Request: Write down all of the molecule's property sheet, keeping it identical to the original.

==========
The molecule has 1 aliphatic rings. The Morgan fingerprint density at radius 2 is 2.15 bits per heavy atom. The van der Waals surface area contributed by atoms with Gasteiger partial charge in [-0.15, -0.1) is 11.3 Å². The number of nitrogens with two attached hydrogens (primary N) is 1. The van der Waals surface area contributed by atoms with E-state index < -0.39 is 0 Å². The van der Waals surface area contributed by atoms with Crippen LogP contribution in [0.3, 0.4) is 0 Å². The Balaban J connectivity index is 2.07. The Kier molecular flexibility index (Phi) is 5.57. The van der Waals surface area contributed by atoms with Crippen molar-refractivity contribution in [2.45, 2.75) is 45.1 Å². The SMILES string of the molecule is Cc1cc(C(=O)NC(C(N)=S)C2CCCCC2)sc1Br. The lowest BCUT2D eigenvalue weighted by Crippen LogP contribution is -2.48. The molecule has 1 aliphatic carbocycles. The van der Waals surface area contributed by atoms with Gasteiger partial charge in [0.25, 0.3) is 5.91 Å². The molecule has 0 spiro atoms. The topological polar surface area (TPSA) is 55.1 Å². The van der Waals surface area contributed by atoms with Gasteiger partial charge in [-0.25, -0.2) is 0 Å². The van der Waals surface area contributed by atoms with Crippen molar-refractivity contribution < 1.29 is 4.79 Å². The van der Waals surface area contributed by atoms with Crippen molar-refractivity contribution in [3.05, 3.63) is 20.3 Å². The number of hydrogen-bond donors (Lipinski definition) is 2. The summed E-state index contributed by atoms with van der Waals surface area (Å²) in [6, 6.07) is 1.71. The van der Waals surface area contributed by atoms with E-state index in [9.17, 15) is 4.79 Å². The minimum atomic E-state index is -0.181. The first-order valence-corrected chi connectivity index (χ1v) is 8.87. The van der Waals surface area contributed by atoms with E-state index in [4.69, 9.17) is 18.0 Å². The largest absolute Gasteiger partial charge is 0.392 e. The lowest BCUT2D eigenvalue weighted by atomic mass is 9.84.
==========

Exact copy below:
The molecule has 1 aliphatic rings. The Morgan fingerprint density at radius 2 is 2.15 bits per heavy atom. The van der Waals surface area contributed by atoms with Gasteiger partial charge in [-0.15, -0.1) is 11.3 Å². The number of nitrogens with two attached hydrogens (primary N) is 1. The van der Waals surface area contributed by atoms with E-state index < -0.39 is 0 Å². The van der Waals surface area contributed by atoms with Crippen LogP contribution in [0.3, 0.4) is 0 Å². The Balaban J connectivity index is 2.07. The Kier molecular flexibility index (Phi) is 5.57. The van der Waals surface area contributed by atoms with Crippen molar-refractivity contribution in [2.45, 2.75) is 45.1 Å². The SMILES string of the molecule is Cc1cc(C(=O)NC(C(N)=S)C2CCCCC2)sc1Br. The lowest BCUT2D eigenvalue weighted by Crippen LogP contribution is -2.48. The molecule has 1 aliphatic carbocycles. The van der Waals surface area contributed by atoms with Gasteiger partial charge in [0.25, 0.3) is 5.91 Å². The molecule has 0 spiro atoms. The topological polar surface area (TPSA) is 55.1 Å². The van der Waals surface area contributed by atoms with Gasteiger partial charge in [-0.25, -0.2) is 0 Å². The van der Waals surface area contributed by atoms with Crippen molar-refractivity contribution < 1.29 is 4.79 Å². The van der Waals surface area contributed by atoms with Crippen molar-refractivity contribution in [3.05, 3.63) is 20.3 Å². The number of hydrogen-bond donors (Lipinski definition) is 2. The summed E-state index contributed by atoms with van der Waals surface area (Å²) in [6, 6.07) is 1.71. The van der Waals surface area contributed by atoms with E-state index in [9.17, 15) is 4.79 Å². The minimum atomic E-state index is -0.181. The first-order valence-corrected chi connectivity index (χ1v) is 8.87. The van der Waals surface area contributed by atoms with E-state index in [4.69, 9.17) is 18.0 Å². The largest absolute Gasteiger partial charge is 0.392 e. The lowest BCUT2D eigenvalue weighted by atomic mass is 9.84.